My late father was not what I would call particularly sentimental, at least not overtly. In fact he tended to be otherwise - more tranquil and unemotional, no doubt a reflection of his regimental military background (and the fact that to my knowledge he never drank a drop of alcohol - unless one counts my mother's "Dizzy Fruit" as he called it, a concoction of pears, peaches and other fruits drenched in sugar and a liberal portion of cognac or some similar preservative). He did however succumb to the magic of Christmas in his own special way. Though I can't recall him ever having bought a Christmas present for anyone in the family he nonetheless displayed his magnanimity by rolling up dollar bills of varying denominations in Christmas wrapping, tied up with a small coloured bow then randomly hung upon the Christmas tree. The custom was the cause of occasional concern as he or others attempted to recapitulate the total number of "gifts" to ensure that none was lost in the accumulating paper debris arising from the other gifts opened throughout the course of the Christmas morning ceremony.
Associated with this somewhat succinct demonstration of bountifulness was my father's annual impromptu Christmas letter which appeared to have been composed throughout Christmas Eve and well into Christmas morning. His writing paper was a modest collection of foolscap. It was naturally handwritten in his rather obscure penmanship; and if he seemed to be running out of pages, he wrote on both sides and along the edges in the margins. His themes invariably involved an assertion of joy, happiness and family pride - plus a good measure of financial astuteness.
My mother on the other hand focussed entirely upon the traditional spirit of Christmas, exemplified by unsurpassed culinary extravagance which began on Christmas morning with a breakfast of fresh orange juice and Champagne, lusciously buttered scrambled eggs, filet mignon, croissants and homemade peach jam. That evening there was a superb turkey dinner with every variety of vegetable adulterated with rich sauces and of course culminating with a plum pudding which arrived at table amid blue flames.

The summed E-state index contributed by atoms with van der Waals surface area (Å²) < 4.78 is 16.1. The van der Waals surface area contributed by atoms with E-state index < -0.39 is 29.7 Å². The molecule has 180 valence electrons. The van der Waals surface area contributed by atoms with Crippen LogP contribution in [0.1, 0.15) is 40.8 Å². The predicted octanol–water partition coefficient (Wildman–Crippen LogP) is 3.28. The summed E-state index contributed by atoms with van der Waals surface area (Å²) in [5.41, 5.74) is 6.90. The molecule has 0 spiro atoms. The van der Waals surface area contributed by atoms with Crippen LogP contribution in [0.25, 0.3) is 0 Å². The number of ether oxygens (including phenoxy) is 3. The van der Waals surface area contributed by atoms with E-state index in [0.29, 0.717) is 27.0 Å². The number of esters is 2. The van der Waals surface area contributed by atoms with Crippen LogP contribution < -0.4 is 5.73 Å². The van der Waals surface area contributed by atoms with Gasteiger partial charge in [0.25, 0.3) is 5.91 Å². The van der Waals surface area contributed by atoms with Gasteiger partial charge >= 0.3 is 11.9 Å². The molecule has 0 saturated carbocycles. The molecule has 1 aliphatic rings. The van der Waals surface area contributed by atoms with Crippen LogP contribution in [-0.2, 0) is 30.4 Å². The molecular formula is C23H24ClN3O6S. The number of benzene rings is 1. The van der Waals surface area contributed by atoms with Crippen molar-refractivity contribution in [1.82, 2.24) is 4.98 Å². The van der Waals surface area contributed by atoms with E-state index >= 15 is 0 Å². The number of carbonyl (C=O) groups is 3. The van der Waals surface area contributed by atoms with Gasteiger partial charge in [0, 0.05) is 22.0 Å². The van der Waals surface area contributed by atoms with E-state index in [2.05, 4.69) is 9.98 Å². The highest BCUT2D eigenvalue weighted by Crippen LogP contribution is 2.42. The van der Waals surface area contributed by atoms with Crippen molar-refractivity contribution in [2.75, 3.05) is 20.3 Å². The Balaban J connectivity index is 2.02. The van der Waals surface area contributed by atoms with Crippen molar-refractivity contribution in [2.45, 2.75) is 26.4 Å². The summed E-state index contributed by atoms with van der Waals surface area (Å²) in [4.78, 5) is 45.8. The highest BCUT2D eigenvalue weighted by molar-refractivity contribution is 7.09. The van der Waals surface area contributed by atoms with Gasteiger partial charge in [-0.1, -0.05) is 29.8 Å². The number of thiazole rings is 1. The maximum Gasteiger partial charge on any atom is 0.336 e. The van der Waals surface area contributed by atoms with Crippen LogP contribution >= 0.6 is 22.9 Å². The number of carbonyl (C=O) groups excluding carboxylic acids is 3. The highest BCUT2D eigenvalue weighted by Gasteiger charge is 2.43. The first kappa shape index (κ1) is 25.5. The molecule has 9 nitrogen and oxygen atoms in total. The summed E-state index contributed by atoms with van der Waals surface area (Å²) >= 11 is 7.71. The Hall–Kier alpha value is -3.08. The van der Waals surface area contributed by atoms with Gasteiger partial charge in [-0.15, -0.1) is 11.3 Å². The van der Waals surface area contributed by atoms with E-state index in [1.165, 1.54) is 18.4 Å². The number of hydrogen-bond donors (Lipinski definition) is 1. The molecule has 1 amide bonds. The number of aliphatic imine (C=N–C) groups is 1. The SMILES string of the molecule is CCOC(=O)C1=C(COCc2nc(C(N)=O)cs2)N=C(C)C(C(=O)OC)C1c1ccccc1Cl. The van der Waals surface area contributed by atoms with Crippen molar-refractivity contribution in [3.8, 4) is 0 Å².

My sister and I spent our very early childhood together on Christmas Eve by lying on our backs on the living room floor under the Christmas tree, staring at the sparkling lights, bulbs and tinsel. At a very young age we together produced a Christmas mini-theatrical drama for our parents, accompanied by music from an ancient record player. We were known to plan those adventures as early as July.
When adulthood, marriage and employment altered our family customs, I recall spending a good deal of my time on Christmas Eve in my own home in preparation for Midnight Mass at St. Paul's Anglican Church along the Mississippi River in Almonte. I have always been a sucker for Christmas music, whether the sophistication of Handel or the drippiness of Mantovani. A roaring fire in the Vermont Casting and several measures of whiskey contributed to the experience.
Now we are on the threshold of our first Christmas without either of our parents. I can't say that I have done anything to perpetuate the many happy Christmases which we enjoyed together. It is pretty much a lost art for me where I stand, adjacent the Gulf of Mexico, distant from anything but a poetic rendition of snow.